Feature Article

Employee recovers from major injuries to run marathon


Jason Buxbaum is living proof that determination and optimism can get you where you want to go.

Jason Buxbaum (right) running in the Chicago Marathon
Jason Buxbaum (right) running in the Chicago Marathon

The Hobart resident completed the 2013 Bank of America Chicago Marathon last month. But not before the IS Department employee physically and mentally overcame major physical injuries sustained in a bicycle/auto accident in 2008.

“I was in the hospital CIU for two months, and when I tried to get out of bed, I thought I would never walk again,” Buxbaum said of his recovery period. “Then it was home for physical therapy.”

Driver alleges he didn’t see the cyclist on the road

The accident occurred in Crown Point while Buxbaum was riding a bicycle. The driver who struck Buxbaum said he didn’t see him. Buxbaum was wearing safety gear, but the impact was such that his helmet split from the impact, and he suffered both a broken femur and broken collar bone.

Running became by-product of physical therapy

An avid cyclist for many years, Buxbaum  belonged to a bicycle club that entered competitions.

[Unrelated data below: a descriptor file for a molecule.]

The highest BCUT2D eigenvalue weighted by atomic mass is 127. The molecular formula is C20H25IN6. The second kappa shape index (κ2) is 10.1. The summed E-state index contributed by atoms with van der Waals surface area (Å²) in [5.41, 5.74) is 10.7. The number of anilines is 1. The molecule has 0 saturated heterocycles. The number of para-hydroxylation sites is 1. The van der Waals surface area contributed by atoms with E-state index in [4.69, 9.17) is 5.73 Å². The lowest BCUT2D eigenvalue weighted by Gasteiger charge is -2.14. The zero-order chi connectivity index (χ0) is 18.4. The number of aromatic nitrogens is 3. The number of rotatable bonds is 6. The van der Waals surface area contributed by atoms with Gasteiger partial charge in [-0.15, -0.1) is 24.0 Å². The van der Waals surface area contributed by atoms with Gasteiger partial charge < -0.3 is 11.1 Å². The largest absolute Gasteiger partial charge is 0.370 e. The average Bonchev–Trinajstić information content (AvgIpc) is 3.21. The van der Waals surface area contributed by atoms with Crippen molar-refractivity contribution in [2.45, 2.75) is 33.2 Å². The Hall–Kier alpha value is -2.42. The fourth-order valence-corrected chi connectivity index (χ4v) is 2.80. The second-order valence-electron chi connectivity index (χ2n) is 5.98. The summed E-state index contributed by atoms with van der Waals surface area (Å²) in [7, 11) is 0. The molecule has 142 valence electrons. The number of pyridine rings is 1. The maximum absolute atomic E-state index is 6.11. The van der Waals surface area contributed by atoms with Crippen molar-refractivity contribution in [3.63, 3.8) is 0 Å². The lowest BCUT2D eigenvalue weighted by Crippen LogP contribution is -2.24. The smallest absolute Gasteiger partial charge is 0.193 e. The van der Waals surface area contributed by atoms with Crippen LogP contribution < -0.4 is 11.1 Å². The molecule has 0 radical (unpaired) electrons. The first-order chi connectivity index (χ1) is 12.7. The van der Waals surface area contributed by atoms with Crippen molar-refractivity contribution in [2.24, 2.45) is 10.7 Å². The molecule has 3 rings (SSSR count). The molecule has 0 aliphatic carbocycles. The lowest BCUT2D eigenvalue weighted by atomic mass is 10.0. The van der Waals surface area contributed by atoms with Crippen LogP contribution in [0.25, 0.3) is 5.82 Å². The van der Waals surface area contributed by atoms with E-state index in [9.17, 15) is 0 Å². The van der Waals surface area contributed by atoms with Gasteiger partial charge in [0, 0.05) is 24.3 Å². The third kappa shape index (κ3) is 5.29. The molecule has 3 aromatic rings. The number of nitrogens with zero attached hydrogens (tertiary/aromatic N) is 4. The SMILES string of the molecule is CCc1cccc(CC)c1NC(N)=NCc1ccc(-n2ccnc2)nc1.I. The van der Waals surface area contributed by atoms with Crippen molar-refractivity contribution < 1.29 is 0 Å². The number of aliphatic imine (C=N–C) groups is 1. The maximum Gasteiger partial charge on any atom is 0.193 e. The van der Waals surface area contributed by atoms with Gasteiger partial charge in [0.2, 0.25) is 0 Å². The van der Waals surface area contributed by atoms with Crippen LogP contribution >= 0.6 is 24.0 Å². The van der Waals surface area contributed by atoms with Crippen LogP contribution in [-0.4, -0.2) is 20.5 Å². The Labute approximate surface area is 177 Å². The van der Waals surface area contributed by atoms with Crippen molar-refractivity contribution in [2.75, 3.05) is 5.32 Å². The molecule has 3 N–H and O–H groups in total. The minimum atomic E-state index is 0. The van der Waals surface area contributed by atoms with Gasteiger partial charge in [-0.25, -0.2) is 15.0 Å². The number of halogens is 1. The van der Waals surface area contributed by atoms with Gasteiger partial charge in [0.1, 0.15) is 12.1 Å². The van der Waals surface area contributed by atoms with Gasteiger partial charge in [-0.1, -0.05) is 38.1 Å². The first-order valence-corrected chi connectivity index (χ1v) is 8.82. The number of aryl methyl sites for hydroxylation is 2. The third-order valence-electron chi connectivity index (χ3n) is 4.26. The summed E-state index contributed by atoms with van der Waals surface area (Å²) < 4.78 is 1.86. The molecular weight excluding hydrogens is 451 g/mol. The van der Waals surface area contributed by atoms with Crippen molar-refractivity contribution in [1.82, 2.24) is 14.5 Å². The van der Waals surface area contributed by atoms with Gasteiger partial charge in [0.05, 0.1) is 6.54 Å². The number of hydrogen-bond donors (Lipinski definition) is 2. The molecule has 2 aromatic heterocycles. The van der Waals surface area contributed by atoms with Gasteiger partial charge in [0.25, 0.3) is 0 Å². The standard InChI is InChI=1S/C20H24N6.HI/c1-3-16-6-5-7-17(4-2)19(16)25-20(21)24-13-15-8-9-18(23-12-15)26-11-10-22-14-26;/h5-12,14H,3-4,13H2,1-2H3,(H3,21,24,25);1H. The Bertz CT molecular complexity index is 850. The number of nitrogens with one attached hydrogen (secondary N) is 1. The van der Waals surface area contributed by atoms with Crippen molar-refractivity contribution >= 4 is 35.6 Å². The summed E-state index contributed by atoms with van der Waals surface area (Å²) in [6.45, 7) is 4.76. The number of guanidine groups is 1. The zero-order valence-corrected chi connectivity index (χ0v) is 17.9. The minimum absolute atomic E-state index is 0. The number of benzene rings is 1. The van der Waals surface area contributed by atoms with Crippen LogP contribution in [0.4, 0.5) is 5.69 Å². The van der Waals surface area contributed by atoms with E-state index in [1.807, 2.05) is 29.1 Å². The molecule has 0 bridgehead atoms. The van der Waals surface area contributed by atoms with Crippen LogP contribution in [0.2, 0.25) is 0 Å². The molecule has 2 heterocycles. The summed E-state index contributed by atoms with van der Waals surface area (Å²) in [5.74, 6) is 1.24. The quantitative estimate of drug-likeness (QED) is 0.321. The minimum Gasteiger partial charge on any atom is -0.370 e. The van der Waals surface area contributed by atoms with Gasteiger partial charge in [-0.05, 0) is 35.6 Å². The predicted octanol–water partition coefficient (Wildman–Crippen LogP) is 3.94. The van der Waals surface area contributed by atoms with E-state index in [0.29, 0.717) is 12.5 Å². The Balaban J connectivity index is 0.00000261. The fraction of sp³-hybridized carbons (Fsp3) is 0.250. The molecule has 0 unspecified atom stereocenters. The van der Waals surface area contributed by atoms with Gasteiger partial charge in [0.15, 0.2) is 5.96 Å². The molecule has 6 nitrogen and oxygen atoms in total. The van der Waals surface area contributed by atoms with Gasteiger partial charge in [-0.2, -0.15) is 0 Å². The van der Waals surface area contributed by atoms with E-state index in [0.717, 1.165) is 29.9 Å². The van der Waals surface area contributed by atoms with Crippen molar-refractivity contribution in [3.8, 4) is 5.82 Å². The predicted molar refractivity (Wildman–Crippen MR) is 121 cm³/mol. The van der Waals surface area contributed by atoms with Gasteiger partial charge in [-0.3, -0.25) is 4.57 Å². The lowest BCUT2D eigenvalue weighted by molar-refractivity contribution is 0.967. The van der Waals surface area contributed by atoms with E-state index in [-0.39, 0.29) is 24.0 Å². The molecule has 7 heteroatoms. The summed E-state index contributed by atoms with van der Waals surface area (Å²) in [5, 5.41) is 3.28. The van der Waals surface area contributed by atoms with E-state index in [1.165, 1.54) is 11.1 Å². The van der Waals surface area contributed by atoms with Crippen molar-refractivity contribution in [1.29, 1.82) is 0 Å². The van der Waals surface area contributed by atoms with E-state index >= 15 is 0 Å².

Previously, he had never thought of becoming a runner. The path to his Chicago Marathon experience came about as he followed doctor’s orders for physical therapy after his accident.

“After one month in a wheelchair, I was able to ride a stationary bike to get my muscles moving,” he said. “Then I started running as a way to improve my bone density.”

His newly acquired enjoyment for running found him entering various running races around the area, as well as a few half-marathons.

Jason Buxbaum wearing his medal
Jason Buxbaum wearing his medal

End results are all good

Buxbaum finished the 26.2-mile Chicago Marathon in a respectable time, especially for a beginner, of 3 hours and 41 minutes.

It’s been a long journey on the road to recovery, and the doctors said the determined new runner would have had a much harder time had he not been in good physical condition before the accident. He credits his condition to regular workouts and his many years of cycling.

“I’m still not 100 percent, but pretty close to it,” he optimistically added.